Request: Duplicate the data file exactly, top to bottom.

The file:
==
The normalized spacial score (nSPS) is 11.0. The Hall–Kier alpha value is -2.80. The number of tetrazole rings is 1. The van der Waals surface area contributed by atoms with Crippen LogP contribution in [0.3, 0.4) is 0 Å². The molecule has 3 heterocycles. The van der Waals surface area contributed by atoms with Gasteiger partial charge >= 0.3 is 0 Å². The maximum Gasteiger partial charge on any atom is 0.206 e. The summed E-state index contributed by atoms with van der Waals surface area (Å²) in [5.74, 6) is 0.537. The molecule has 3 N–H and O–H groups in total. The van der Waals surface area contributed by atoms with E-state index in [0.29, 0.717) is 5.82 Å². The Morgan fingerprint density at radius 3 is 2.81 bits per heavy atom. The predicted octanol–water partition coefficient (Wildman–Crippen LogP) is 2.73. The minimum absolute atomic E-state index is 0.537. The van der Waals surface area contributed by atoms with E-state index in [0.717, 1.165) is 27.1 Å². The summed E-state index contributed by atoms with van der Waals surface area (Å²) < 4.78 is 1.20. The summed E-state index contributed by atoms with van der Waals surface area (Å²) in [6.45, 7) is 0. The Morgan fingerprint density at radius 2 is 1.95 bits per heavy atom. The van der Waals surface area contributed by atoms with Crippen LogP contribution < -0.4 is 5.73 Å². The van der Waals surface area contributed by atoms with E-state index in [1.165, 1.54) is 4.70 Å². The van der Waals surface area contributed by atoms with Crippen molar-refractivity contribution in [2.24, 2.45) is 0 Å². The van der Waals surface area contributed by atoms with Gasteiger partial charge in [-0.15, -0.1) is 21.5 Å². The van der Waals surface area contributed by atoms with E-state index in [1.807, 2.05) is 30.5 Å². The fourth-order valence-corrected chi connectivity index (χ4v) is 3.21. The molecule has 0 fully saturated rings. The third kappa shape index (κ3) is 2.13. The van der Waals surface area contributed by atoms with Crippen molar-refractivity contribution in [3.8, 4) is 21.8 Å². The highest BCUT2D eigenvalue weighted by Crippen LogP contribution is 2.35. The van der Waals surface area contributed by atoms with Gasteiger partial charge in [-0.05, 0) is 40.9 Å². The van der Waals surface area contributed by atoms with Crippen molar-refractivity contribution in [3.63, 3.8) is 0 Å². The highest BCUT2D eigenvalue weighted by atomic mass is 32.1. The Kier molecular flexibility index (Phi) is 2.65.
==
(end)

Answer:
The normalized spacial score (nSPS) is 11.0. The Hall–Kier alpha value is -2.80. The number of tetrazole rings is 1. The van der Waals surface area contributed by atoms with Crippen LogP contribution in [0.3, 0.4) is 0 Å². The molecule has 3 heterocycles. The van der Waals surface area contributed by atoms with Gasteiger partial charge >= 0.3 is 0 Å². The maximum Gasteiger partial charge on any atom is 0.206 e. The summed E-state index contributed by atoms with van der Waals surface area (Å²) in [5.74, 6) is 0.537. The molecule has 3 N–H and O–H groups in total. The van der Waals surface area contributed by atoms with E-state index in [0.29, 0.717) is 5.82 Å². The Morgan fingerprint density at radius 3 is 2.81 bits per heavy atom. The predicted octanol–water partition coefficient (Wildman–Crippen LogP) is 2.73. The minimum absolute atomic E-state index is 0.537. The van der Waals surface area contributed by atoms with E-state index in [0.717, 1.165) is 27.1 Å². The summed E-state index contributed by atoms with van der Waals surface area (Å²) < 4.78 is 1.20. The summed E-state index contributed by atoms with van der Waals surface area (Å²) in [6.45, 7) is 0. The Morgan fingerprint density at radius 2 is 1.95 bits per heavy atom. The van der Waals surface area contributed by atoms with Crippen LogP contribution < -0.4 is 5.73 Å². The van der Waals surface area contributed by atoms with E-state index in [1.165, 1.54) is 4.70 Å². The van der Waals surface area contributed by atoms with Crippen molar-refractivity contribution in [2.24, 2.45) is 0 Å². The van der Waals surface area contributed by atoms with Gasteiger partial charge in [-0.15, -0.1) is 21.5 Å². The van der Waals surface area contributed by atoms with E-state index in [1.807, 2.05) is 30.5 Å². The fourth-order valence-corrected chi connectivity index (χ4v) is 3.21. The molecule has 0 fully saturated rings. The third kappa shape index (κ3) is 2.13. The van der Waals surface area contributed by atoms with Crippen molar-refractivity contribution in [3.8, 4) is 21.8 Å². The highest BCUT2D eigenvalue weighted by Crippen LogP contribution is 2.35. The van der Waals surface area contributed by atoms with Gasteiger partial charge in [-0.05, 0) is 40.9 Å². The van der Waals surface area contributed by atoms with Crippen molar-refractivity contribution in [3.63, 3.8) is 0 Å². The highest BCUT2D eigenvalue weighted by atomic mass is 32.1. The Kier molecular flexibility index (Phi) is 2.65.